The polls are in: What do they mean for the presidential election?

Reporter: Emma Heaton Writer: Emma Heaton
Published: Updated:

If you’ve been on social media or following the news since the recent presidential debate, you’ve likely seen a flurry of polls.

Some show consistent numbers, while others differ drastically.

This raises the question: which pf these surveys should we trust, and how do they impact the election?

For example, the RealClearPolitics (RCP) average shows former President Donald Trump up by 3.3 percentage points between the end of June and the beginning of July.

The New York Times and Wall Street Journal both report Trump is ahead by six percentage points.

Meanwhile, CBS News shows Trump with a narrower lead of two percentage points.

In battleground states like Pennsylvania, a new Bloomberg poll finds President Joe Biden trailing Trump by seven points.

During a recent interview, Biden was confronted with his approval rating.

When the interviewer mentioned, “I’ve never seen a president with 36% approval get re-elected,” Biden responded, “Well, I don’t believe that’s my approval rating, right? That’s not what our polls show.”

To delve deeper into the significance of these surveys, WINK News spoke with political expert Aubrey Jewett.

Jewett explained that while polls are “snapshots in time” and can be months away from the actual election, they do matter in several ways.

For one, they can influence public opinion and pressure candidates. For example, if results suggest a candidate is losing support, it can impact their campaign donations.

Jewett advises voters to take election surveys with a grain of salt. “Many of the polls are reasonably accurate, but they are not perfect,” he said. “We have seen previous elections, such as 2016, where polls were way off in some battleground states.”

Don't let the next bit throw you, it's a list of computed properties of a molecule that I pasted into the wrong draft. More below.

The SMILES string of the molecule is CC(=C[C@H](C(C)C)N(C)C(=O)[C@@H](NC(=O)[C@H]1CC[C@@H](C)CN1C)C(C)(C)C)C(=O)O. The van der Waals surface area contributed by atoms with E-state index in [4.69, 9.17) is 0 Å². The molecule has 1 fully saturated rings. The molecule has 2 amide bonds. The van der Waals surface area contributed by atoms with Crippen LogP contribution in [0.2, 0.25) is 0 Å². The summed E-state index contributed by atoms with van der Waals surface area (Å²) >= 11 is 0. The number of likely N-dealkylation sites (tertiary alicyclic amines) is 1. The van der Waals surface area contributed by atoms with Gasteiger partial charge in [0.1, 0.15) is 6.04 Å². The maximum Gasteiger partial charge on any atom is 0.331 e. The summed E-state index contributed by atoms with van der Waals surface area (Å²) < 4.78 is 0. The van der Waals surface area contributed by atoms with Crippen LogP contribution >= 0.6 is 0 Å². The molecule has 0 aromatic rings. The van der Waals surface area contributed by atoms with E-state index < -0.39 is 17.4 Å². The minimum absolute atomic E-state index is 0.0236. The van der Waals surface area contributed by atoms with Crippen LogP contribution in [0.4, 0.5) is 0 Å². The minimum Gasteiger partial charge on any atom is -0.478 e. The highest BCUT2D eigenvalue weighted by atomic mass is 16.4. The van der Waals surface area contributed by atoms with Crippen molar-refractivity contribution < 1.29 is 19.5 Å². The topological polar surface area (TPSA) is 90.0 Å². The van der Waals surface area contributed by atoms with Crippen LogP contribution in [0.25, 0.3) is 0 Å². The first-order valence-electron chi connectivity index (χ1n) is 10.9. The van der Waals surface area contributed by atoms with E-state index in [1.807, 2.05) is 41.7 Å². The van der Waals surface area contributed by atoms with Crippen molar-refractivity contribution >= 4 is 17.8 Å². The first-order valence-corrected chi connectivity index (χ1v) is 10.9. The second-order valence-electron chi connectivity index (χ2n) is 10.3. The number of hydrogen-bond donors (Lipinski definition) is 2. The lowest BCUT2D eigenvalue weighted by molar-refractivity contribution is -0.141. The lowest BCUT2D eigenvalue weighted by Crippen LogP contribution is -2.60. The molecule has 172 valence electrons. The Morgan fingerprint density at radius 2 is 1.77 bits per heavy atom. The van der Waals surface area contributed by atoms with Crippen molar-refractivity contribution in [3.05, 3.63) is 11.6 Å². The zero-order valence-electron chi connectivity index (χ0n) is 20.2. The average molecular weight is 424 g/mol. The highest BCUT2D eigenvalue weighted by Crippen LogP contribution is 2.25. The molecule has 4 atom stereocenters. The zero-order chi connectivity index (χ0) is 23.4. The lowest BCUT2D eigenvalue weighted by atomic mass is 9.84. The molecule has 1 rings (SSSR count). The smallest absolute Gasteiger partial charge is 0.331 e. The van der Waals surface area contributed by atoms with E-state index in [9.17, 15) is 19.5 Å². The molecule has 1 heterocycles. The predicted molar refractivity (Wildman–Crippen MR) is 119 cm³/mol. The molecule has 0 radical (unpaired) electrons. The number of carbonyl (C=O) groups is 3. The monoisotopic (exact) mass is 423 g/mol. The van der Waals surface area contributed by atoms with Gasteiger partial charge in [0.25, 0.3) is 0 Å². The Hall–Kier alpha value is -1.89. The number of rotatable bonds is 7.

As the election approaches, Jewett recommends using reputable sources. He suggests websites like Five Thirty Eight and RealClearPolitics, which aggregate multiple surveys and provide averages, offering a more balanced view.

WINK News anchor Emma Heaton asked viewers on social media this question: “Do you keep up with the latest presidential race polls or see them all over social media and the internet? Do you vote based on what the polls show? What polls do you trust?”

Here are some of their responses:

  • “I trust absolutely no polls. I feel they can be tipped however a party wants it.”
  • “I look at them. I also pay attention to the margin for error. Anything above a 4% margin of error I don’t trust. Polls don’t affect the way I vote. I vote for a candidate that supports things I care about.”
  • “Polling is notoriously unreliable. I worked at UPenn’s Annenberg School & colleagues at the Annenberg Public Policy Center said they are continuously hamstrung with bad polling data. Polls can be interesting; just not reliable.”
  • “I don’t vote based on polls. Polls are for politicians to decide if they need to shift focus for votes. I vote based on common sense ideas and proven results.”

Some view these surveys as influential, while others dismiss them as irrelevant or inaccurate.

Ultimately, Jewett believes in the importance of making informed decisions based on who voters believe will do the best job, rather than letting polls dictate their choice.

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